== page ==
Monday, December 24, 2012

My Next Big Thing: Blog Tour



I’d like to thank Susan Oleksiw, author of the Mellingham Mystery series and the Anita Ray series, for inviting me to participate in this writers’ blog tour: The Next Big Thing. Check out her post for the tour at susansblogbits.blogspot.com “One Writer’s World.” Susan and I have known each other for many years, and cofounded the publishing company Level Best Books, along with Kate Flora. They’re both terrific writers, and Susan is also a talented photographer.

On this tour, lots of writers share their experiences and ideas about the writing process, and talk about either an already published book or a work in progress. It's a great opportunity to get together online with our friends, colleagues, and readers. We all respond to the same set of questions, but of course our answers are all different. Although I’ve got two novels ready for a publisher (anybody interested?) and am halfway through the first draft of another, I decided to blog about my latest published work, which I hope will become my Next Big Thing sales-wise.

For those of you who don’t know me, I’m the author of more than thirty fiction and nonfiction books, including Hidden Agenda, which won The Kiss of Death Award for best novel of romantic suspense. Most of my fiction falls into the mystery category. Much of my nonfiction work centers on health/healing, metaphysical subjects, home/interior design, and mystical, magical beings such as angels and mermaids. My short stories have been published in numerous anthologies internationally, and my work has been translated into more than a dozen languages.

Q: What is the title of your book?

My most recently published book, Mermaids: The Myths, Legends, and Lore, came out earlier this year and includes all sorts of tales, trivia, sightings, and fascinating info about mermaids throughout history and from around the world.

Q: Where did the idea for the book come from?

My editor, Andrea Hakanson, at Adams Media and my now-agent, Paula Munier, came up with the idea––thanks again, ladies––and we developed the book together.

Q: What genre does your book fall under?

Basically, it’s a nonfiction work and classified under the rather boring “reference” category, but Adams produced it so beautifully (hardcover with lots of lovely turquoise illustrations throughout) that it really should be considered a gift book as well. You could also shelve it under mythology because, as the subtitle says, it traces the myths, legends, and lore about merfolk back thousands of years to ancient Assyria.

Q: Which actors would you choose to play your characters in a movie rendition?

Well, lots of movies have already been made about mermaids. Disney popularized Hans Christian Andersen’s story in the animated movie The Little Mermaid, which has grossed billions of dollars since its release in 1989. However, the actual tragic tale is a far cry from the fluffy Hollywood interpretation. And mermaids have appearanced in other movies, including Splash in 1984 starring Daryl Hannah. The Secret of Roan Inish is about Irish Selkies, a type of merfolk who shapeshift from seals to humans. Many of the individual legends in my book could be brought to the movie screen––I’d nominate Scarlett Johansson, Amanda Seyfried, Evan Rachel Wood, and Sierra McCormick for mermaid roles.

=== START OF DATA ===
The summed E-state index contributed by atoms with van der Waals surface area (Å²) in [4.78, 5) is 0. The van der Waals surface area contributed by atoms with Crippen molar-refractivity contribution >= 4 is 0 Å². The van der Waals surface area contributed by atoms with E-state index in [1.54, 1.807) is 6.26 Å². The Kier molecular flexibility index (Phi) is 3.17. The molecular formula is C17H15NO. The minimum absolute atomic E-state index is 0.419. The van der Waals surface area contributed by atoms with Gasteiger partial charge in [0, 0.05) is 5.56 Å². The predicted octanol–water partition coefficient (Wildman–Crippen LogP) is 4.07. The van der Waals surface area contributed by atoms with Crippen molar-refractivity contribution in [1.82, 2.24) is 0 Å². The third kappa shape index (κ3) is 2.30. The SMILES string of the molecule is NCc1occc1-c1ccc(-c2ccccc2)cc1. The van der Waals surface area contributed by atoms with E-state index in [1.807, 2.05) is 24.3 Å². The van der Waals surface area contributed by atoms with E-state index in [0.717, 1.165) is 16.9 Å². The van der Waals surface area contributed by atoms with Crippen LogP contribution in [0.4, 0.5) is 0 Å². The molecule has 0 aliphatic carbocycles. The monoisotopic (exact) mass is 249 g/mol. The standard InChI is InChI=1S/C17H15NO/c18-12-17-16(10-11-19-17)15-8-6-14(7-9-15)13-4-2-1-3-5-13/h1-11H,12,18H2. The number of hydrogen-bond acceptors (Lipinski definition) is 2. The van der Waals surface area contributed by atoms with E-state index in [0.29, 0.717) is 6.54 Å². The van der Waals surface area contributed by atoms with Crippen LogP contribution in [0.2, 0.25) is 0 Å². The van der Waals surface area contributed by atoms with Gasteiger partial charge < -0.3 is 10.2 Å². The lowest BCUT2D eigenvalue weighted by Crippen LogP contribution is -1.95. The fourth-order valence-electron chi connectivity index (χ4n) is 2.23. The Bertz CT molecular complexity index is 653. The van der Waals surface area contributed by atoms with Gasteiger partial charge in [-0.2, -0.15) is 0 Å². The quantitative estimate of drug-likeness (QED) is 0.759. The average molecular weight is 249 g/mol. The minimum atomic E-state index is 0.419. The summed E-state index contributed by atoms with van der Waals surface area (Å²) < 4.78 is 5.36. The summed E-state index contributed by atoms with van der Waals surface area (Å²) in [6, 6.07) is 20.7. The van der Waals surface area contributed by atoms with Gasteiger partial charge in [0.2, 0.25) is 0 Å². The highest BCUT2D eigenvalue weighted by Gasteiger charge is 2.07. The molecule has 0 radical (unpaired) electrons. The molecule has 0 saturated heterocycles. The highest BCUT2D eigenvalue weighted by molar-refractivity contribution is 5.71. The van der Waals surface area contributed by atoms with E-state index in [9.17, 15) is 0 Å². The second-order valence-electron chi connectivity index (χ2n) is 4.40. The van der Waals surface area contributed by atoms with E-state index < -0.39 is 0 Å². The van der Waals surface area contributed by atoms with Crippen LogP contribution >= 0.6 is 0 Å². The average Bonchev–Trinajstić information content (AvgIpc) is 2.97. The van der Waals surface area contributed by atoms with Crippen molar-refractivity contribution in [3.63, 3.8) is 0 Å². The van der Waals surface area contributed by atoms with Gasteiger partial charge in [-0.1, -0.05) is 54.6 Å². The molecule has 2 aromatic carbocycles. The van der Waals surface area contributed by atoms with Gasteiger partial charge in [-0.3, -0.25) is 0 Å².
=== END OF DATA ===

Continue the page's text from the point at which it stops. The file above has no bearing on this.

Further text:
Q: What is the one-sentence synopsis of your book?

I’d say: Everything you ever wanted to know about these mysterious and magical beings, and more. Actually, the back cover copy says: “In this beautiful collection, you’ll explore the watery origins of these mysterious nymphs, from the streams and rivers of ancient Babylonia to the shining seas of the New World and beyond.”

Q: Will your book be self-published or represented by an agency?

Adams Media, in Avon, MA published the book this year; they’ve also published seven of my other books. Paula Munier––one of my inspirations at Adams at that time––is now my literary agent and is seeking publishers for two of my novels.

Q: How long did it take you to write the first draft of your manuscript?

I spent about three months on the first draft, then another few weeks making revisions my editor recommended. I can’t remember the exact timeline, but from conception to birth the project probably took about the same amount of time as a human baby would, but with a lot less discomfort!

Q: What else about your book might pique the reader's interest?

Mermaids have mesmerized us for millennia, and the mermaid mystique shows no signs of diminishing anytime in the near future. I had a great time researching this book, talking to anthropologists and historians, and learning about all the different types of merfolk that splash about in the waters of the world. Did you know, for instance, that mermaids don’t just swim in the sea, some of them live in lakes, rivers, and even fountains? Not all mermaids sport a single tail (the ultimate chastity belt)––some, like the original mermaid on the Starbucks logo, feature split tails that allow them to mate with humans. And many can transform their fishy tails into human legs when they want to come ashore. Most mermaids combine good and bad qualities, but all are bewitchingly beautiful. And yes, mermen exist too. I hope if you choose to read Mermaids: The Myths, Legends, and Lore you’ll have as much fun as I did writing it.